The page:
We received credible reports from several employees and witnesses concerning sexual harassment by a manager. I feel confident in proceeding with termination, but we have not interviewed the accused manager. Should we get “his side of the story” before terminating?
Answer from Kyle, PHR:
Yes, you’re on safer ground terminating the accused employee if you interview him as part of your investigation – and do the same for other employees accused of harassment. In this case, you might not learn anything that would change your mind about the termination, but it’s still a possibility. More importantly, if the terminated employee were to challenge your decision, you would be able to show that he wasn’t treated any differently than other accused employees.
If you were to skip the interview with him, while typically interviewing other employees who have been accused of harassment or misconduct, he could claim that your decision in his case was discriminatory. A consistent practice protects you against discrimination claims, and since you’ll often need to talk to accused employees to get a full picture of what happened, it’s best to consistently interview all employees accused of wrongdoing.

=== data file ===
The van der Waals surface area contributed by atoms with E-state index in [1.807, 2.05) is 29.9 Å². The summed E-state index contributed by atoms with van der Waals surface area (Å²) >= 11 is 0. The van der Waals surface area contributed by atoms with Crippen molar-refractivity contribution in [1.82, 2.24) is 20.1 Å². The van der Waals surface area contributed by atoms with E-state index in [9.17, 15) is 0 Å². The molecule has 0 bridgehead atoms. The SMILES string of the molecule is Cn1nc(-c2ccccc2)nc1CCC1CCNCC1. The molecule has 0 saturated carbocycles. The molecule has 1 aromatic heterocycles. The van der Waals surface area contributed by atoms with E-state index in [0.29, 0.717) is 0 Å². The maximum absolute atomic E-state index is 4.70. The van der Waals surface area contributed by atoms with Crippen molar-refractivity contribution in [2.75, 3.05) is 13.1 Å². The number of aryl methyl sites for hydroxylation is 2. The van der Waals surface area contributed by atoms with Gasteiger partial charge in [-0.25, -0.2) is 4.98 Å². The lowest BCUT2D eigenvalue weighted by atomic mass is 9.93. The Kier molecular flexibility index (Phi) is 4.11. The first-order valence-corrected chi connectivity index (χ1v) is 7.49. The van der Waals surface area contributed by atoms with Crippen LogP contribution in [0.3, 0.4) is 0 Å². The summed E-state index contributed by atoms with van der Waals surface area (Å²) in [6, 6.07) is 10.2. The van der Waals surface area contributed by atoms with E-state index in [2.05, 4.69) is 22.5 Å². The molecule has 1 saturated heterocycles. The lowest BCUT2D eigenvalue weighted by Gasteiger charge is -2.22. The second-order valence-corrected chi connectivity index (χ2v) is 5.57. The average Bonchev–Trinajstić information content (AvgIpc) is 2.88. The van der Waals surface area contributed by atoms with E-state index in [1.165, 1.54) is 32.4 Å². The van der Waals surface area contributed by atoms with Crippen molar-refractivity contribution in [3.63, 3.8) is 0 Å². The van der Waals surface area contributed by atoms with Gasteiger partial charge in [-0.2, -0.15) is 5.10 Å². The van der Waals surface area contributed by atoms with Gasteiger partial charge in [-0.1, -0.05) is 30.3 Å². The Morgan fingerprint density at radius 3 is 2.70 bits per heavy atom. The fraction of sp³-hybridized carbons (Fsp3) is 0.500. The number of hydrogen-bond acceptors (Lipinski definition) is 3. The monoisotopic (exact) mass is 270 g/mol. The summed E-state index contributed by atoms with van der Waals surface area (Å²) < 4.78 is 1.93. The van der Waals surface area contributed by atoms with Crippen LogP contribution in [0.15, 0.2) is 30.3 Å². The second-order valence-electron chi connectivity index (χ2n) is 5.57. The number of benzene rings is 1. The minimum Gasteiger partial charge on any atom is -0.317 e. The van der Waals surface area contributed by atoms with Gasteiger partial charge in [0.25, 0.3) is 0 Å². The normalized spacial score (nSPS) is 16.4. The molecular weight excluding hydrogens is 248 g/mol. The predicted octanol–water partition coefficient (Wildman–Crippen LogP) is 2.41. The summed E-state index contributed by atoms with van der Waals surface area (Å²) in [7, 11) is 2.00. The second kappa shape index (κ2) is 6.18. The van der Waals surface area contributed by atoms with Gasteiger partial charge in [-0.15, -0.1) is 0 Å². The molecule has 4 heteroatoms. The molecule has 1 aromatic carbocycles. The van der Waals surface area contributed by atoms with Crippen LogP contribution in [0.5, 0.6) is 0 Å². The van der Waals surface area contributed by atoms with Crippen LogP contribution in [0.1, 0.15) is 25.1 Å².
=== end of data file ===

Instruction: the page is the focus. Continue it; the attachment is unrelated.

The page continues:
Kyle is a professional author, editor, and researcher specializing in workplace culture, retention strategies, and employee engagement. He has previously worked with book publishers, educational institutions, magazines, news and opinion websites, nationally-known business leaders, and non-profit organizations. He has a BA in English, an MA in philosophy, and a PHR certification.